Is Hemp Fabric Expensive? 

is hemp fabric expensive

Hemp fabric is derived from the fibers of the Cannabis sativa plant’s stem, a species that belongs to the Cannabaceae family. While it is a relative of the marijuana plant, hemp is categorically different in that it contains negligible amounts of THC (Tetrahydrocannabinol), usually less than 0.3%. THC is the psychoactive compound responsible for the ‘high’ effect associated with marijuana. This clear distinction is highlighted by the World Health Organization, which specifies the low THC content in industrial hemp.

The cultivation of hemp has been regarded as environmentally sustainable, as affirmed by a comprehensive study by the Stockholm Environment Institute. Unlike other crops, such as cotton, hemp requires only a limited amount of water. A report by the Stockholm Environment Institute quantifies this, stating that up to 500 liters of water are needed to produce one kilogram of hemp, significantly less than the 20,000 liters required for cotton.

Furthermore, hemp’s virtual independence from pesticides sets it apart from other commercial crops. The low dependency on chemical treatments contributes to its reputation as an eco-friendly alternative, which is supported by research published in the Journal of Industrial Hemp.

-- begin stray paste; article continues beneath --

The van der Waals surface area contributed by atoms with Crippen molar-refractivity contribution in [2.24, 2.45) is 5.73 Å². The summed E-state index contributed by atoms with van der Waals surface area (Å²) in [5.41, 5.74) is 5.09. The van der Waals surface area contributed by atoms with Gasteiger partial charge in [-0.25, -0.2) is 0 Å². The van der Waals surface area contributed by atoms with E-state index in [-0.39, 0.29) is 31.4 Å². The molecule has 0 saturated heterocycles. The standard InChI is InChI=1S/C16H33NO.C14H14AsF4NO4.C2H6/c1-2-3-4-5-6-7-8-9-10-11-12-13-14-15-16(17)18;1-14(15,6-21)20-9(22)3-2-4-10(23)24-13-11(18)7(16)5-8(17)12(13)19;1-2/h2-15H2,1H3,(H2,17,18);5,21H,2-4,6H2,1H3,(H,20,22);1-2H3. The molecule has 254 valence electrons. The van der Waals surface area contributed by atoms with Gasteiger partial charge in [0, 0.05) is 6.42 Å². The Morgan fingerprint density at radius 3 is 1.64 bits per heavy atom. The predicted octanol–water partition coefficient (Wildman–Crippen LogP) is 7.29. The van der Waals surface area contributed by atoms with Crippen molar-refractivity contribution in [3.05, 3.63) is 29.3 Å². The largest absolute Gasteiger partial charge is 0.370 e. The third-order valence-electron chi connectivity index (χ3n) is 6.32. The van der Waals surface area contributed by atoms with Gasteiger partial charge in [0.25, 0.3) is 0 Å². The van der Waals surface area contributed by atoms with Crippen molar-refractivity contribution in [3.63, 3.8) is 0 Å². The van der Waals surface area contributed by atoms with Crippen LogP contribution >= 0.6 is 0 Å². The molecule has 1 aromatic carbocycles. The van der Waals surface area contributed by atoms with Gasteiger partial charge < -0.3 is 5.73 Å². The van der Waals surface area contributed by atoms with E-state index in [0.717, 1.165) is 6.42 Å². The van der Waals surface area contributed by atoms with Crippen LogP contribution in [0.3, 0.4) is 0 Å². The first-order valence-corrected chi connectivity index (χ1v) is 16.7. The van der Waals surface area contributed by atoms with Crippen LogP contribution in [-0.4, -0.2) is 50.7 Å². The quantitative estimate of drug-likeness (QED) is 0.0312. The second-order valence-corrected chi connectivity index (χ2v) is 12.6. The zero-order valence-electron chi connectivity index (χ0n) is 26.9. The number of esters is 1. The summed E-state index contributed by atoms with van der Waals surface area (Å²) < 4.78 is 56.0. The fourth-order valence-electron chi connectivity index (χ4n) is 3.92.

Hemp fabric offers a unique blend of qualities, combining low environmental impact with a clear distinction from its psychoactive counterpart. Its growth and manufacturing present a promising frontier in sustainable agricultural practices and textile production, with backing from credible scientific research and environmental organizations.

Why Is Hemp Fabric Considered Expensive? 

1. Limited Production

The primary reason behind hemp’s high cost is its limited production. While cotton is produced in millions of tons, hemp’s production was just 60,657 tons globally in 2018, according to the Food and Agriculture Organization (FAO).

Why Does Limited Production Matter?

  • Economies of Scale: In manufacturing, producing in bulk generally lowers the cost per unit. Since hemp is not produced on a large scale, it doesn’t benefit from these reduced costs.

  • Lack of Specialized Machinery: The limited production also means fewer investments in hemp-specific technology, leading to higher production costs.

2. Ethical and Organic Farming

Hemp is often grown using ethical and organic practices, contributing to the high price:

  • Increased Labor Costs: Organic farming often involves more human labor, which is more expensive than mechanized methods.

  • Certification Expenses: Certifying hemp as organic by authorities like the USDA or GOTS requires rigorous testing and adherence to guidelines, adding to the cost.

3. Misunderstanding and Reputation

Hemp’s association with marijuana has created misconceptions that affect its price: